While SkyNRG and Neste are using agricultural waste and used cooking oil in their biofuels, LanzaJet, based in Illinois in the United States, is producing jet fuel from CO2 captured at a steel plant in China.

LanzaJet chair, Jennifer Holmgren, signed a deal with Scandinavian Airlines (SAS), Shell and Vattenfall at COP26 exploring the feasibility of producing SAF from fossil-free electricity and captured CO2 in Sweden, which could provide SAS with up to 25% of its global demand for sustainable aviation fuel.

In the United States, LanzaJet is building a plant in Georgia to convert ethanol into jet fuel, a first of its kind plant that is due to start operating in 2023, with a target of 40 million litre capacity. It has funding from the U.S. Department of Energy, and from investors Suncor, Mitsui, Japanese airline ANA, British Airways and Shell.

Last month, Microsoft announced it will invest $50 million from its Climate Innovation Fund in the Georgia facility, and use renewable diesel produced by the plant to power its data centres.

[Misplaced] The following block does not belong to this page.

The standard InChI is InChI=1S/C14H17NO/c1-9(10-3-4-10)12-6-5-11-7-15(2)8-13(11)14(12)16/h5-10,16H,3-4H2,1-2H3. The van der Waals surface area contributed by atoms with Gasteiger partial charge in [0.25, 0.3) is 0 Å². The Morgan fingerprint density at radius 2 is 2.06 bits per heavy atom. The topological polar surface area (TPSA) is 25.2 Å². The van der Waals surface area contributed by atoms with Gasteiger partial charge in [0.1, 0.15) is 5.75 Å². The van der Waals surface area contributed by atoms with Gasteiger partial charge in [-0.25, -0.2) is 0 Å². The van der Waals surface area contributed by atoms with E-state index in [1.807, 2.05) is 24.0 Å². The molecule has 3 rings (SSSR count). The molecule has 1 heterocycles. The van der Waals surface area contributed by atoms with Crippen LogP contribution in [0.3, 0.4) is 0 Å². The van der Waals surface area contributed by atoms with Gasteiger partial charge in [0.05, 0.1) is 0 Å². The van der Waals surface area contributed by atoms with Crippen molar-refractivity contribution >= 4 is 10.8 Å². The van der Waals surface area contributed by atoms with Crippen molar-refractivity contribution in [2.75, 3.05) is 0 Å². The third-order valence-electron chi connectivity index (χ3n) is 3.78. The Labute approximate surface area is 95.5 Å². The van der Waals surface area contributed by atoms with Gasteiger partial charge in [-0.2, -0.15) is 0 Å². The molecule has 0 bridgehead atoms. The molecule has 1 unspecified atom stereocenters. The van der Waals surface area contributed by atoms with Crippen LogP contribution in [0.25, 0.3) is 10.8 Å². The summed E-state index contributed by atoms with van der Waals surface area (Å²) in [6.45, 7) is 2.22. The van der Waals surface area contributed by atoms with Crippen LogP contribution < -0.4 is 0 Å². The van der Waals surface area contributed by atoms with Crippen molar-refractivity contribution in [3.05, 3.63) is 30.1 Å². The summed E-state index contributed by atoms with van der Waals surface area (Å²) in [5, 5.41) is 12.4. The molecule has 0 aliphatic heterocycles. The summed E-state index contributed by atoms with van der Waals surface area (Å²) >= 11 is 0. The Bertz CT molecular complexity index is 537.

In an interview, Holmgren said the proposed blenders’ tax credit, along with measures in Biden’s infrastructure bill to incentivise green hydrogen, should allow her company to ramp up the production of synthetic biofuels using CO2 as a feedstock. She believes LanzaJet could supply a third of the 3 billion gallons of SAF the United States wants to produce by 2030.

“The U.S. government is very clearly thinking about the end game, and what we need to incentivise today to get where we want to be in 10 years’ time,” she said.

At the same time, corporates with science-based net-zero commitments are driving demand for biofuels that meet higher sustainability standards, such as the RSB certification, which favour advanced biofuel technologies such as LanzaJet’s.

“I think the 10% target by 2030 is achievable because so many of the (waste-based) technologies are past the demonstration stage,” Holmgren said. “I think we’re on a path to exponential growth.”

Opinions expressed are those of the author. They do not reflect the views of Reuters News, which, under the Trust Principles, is committed to integrity, independence, and freedom from bias. Ethical Corporation Magazine, a part of Reuters Professional, is owned by Thomson Reuters and operates independently of Reuters News.

Terry Slavin is editor-in-chief of Reuters Events Sustainable Business, and edits The Sustainable Business Review and The Ethical Corporation magazines @tslavinm